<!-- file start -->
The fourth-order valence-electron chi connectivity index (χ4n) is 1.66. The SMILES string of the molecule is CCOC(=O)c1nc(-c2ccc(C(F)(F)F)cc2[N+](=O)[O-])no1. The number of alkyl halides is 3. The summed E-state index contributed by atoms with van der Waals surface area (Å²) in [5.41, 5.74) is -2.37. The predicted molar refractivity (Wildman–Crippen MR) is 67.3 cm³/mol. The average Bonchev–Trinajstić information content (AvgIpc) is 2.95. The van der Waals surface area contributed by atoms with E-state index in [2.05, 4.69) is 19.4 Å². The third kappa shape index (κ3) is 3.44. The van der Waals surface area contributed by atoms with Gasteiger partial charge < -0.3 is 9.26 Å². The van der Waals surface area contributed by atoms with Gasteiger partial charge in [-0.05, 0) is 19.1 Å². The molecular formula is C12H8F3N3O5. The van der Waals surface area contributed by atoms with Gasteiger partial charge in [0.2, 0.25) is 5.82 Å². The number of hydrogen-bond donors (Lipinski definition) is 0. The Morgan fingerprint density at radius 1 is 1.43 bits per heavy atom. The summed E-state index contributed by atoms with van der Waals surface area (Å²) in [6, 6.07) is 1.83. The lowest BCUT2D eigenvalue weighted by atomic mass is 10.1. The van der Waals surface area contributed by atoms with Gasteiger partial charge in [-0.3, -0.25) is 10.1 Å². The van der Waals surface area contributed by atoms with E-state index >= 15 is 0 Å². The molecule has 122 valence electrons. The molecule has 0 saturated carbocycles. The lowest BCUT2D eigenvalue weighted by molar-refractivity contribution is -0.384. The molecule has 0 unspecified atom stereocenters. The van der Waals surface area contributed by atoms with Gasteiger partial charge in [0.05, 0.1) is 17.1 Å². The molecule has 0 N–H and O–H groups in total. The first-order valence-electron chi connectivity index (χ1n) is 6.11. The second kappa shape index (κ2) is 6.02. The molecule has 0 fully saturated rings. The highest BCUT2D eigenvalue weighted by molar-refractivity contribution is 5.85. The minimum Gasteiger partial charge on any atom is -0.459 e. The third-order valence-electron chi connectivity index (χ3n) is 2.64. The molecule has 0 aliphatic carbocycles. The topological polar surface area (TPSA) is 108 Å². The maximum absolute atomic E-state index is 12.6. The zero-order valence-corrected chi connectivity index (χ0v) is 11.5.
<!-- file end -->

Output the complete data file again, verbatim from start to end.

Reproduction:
The fourth-order valence-electron chi connectivity index (χ4n) is 1.66. The SMILES string of the molecule is CCOC(=O)c1nc(-c2ccc(C(F)(F)F)cc2[N+](=O)[O-])no1. The number of alkyl halides is 3. The summed E-state index contributed by atoms with van der Waals surface area (Å²) in [5.41, 5.74) is -2.37. The predicted molar refractivity (Wildman–Crippen MR) is 67.3 cm³/mol. The average Bonchev–Trinajstić information content (AvgIpc) is 2.95. The van der Waals surface area contributed by atoms with E-state index in [2.05, 4.69) is 19.4 Å². The third kappa shape index (κ3) is 3.44. The van der Waals surface area contributed by atoms with Gasteiger partial charge < -0.3 is 9.26 Å². The van der Waals surface area contributed by atoms with Gasteiger partial charge in [-0.05, 0) is 19.1 Å². The molecular formula is C12H8F3N3O5. The van der Waals surface area contributed by atoms with Gasteiger partial charge in [0.2, 0.25) is 5.82 Å². The number of hydrogen-bond donors (Lipinski definition) is 0. The Morgan fingerprint density at radius 1 is 1.43 bits per heavy atom. The summed E-state index contributed by atoms with van der Waals surface area (Å²) in [6, 6.07) is 1.83. The lowest BCUT2D eigenvalue weighted by atomic mass is 10.1. The van der Waals surface area contributed by atoms with Gasteiger partial charge in [-0.3, -0.25) is 10.1 Å². The van der Waals surface area contributed by atoms with E-state index >= 15 is 0 Å². The molecule has 122 valence electrons. The molecule has 0 saturated carbocycles. The lowest BCUT2D eigenvalue weighted by molar-refractivity contribution is -0.384. The molecule has 0 unspecified atom stereocenters. The van der Waals surface area contributed by atoms with Gasteiger partial charge in [0.05, 0.1) is 17.1 Å². The molecule has 0 N–H and O–H groups in total. The first-order valence-electron chi connectivity index (χ1n) is 6.11. The second kappa shape index (κ2) is 6.02. The molecule has 0 fully saturated rings. The highest BCUT2D eigenvalue weighted by molar-refractivity contribution is 5.85. The minimum Gasteiger partial charge on any atom is -0.459 e. The third-order valence-electron chi connectivity index (χ3n) is 2.64. The molecule has 0 aliphatic carbocycles. The topological polar surface area (TPSA) is 108 Å². The maximum absolute atomic E-state index is 12.6. The zero-order valence-corrected chi connectivity index (χ0v) is 11.5.